Art Deco is a period of creation of decorative arts born in France from 1909, date of the first Art Deco.
of the first Ballet Russe given in Paris. It saw its climax at the International Exhibition of the Arts in Paris.
industrial and modern decorations in 1925. The famous financial crisis of 1929 marked
symbolically its decline. In the early 1970s, the artistic production of this period was
rediscovered by merchants, avant-garde pioneers. The emergence of this young market has been
accompanied by a demand greater than supply, naturally leading to the appearance of fakes.
The forgery is a "materialized lie" which takes the physical form of an object intended to
deceive the buyer who will think he is buying an authentic work. This appellation groups together forgeries
simple, i.e. modern copies made from an original model, sometimes wearing a
false signature. In addition, there are artistic forgeries, true modern plagiarisms that do not copy
existing models, but are original creations designed by drawing from the repertoire of the
stylistic of the plagiarized artist. They are intended to make people believe that they are authentic creations not
referenced. It also includes period furniture or objects bearing the counterfeit trademark.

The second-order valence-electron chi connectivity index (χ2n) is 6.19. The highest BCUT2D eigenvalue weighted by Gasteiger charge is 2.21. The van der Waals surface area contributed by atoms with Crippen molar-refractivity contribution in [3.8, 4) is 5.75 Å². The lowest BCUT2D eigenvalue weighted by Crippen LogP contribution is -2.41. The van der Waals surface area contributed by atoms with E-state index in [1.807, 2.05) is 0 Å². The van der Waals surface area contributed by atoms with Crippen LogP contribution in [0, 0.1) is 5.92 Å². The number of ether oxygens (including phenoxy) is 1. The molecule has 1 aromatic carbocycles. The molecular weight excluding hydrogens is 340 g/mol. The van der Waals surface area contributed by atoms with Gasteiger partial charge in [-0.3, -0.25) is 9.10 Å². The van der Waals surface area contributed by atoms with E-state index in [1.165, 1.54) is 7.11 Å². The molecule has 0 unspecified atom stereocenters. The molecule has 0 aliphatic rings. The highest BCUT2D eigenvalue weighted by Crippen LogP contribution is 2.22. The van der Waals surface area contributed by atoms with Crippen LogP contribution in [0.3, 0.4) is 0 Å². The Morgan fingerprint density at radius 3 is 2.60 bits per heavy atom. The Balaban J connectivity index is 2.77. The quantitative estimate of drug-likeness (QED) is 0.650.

prestigious names.
Counterfeiters active on the Art Deco market have not invented any of the outdated techniques of
their predecessors in trickery since the trade in fakes became widespread in the 17th century.
Their tricks remain the same for Art Deco when it comes to materials used centuries ago.
such as wood, metal, ivory and lacquer. Jean Dunand, Eileen Gray, Paul Iribe, Pierre Legrain,
Gustave Miklos, Armand-Albert Rateau, Clément Rousseau, Jacques Émile Ruhlmann and Eugénie
O'Kin are, among others, the post-mortem victims of modern forgers. This memoir offers a
selection of 37 delicious pieces catalogued as authentic in the public auctions of
over the last 50 years. Fake lacquer panels, furniture, bronze sculptures, light fixtures and objects
artworks are filtered through the analysis by comparing them with their originals or by putting them in a
relationship with ancient sources.
However, the original object imitated or plagiarized is never fully understood. A fake always loses
information compared to the original, whether it be in the precision of its details, the quality of the
of execution, mastery of techniques or in the understanding of the artist's style. Clues to
outdated do not exist or are not convincing. Often anachronistic elements the
denounce. To accompany the Art Deco fake, the forger sometimes uses narrative procedures
fraudulent. He can ask for certificates from manipulated rights holders, manufacture fake
use real preparatory drawings or old documents, and set up bets on the origin, origin and
in scenes photographed in black and white to deceive. The narration imagined by the sponsor
of the forgery is however never totally coherent, either in its own logic or in relation to
the object. Even if it may appear well executed and be accompanied by a plausible narrative, a false
carries within it all the clues of its illegitimacy. It is up to the Art Deco expert to unmask them.

Alexandra Jaffré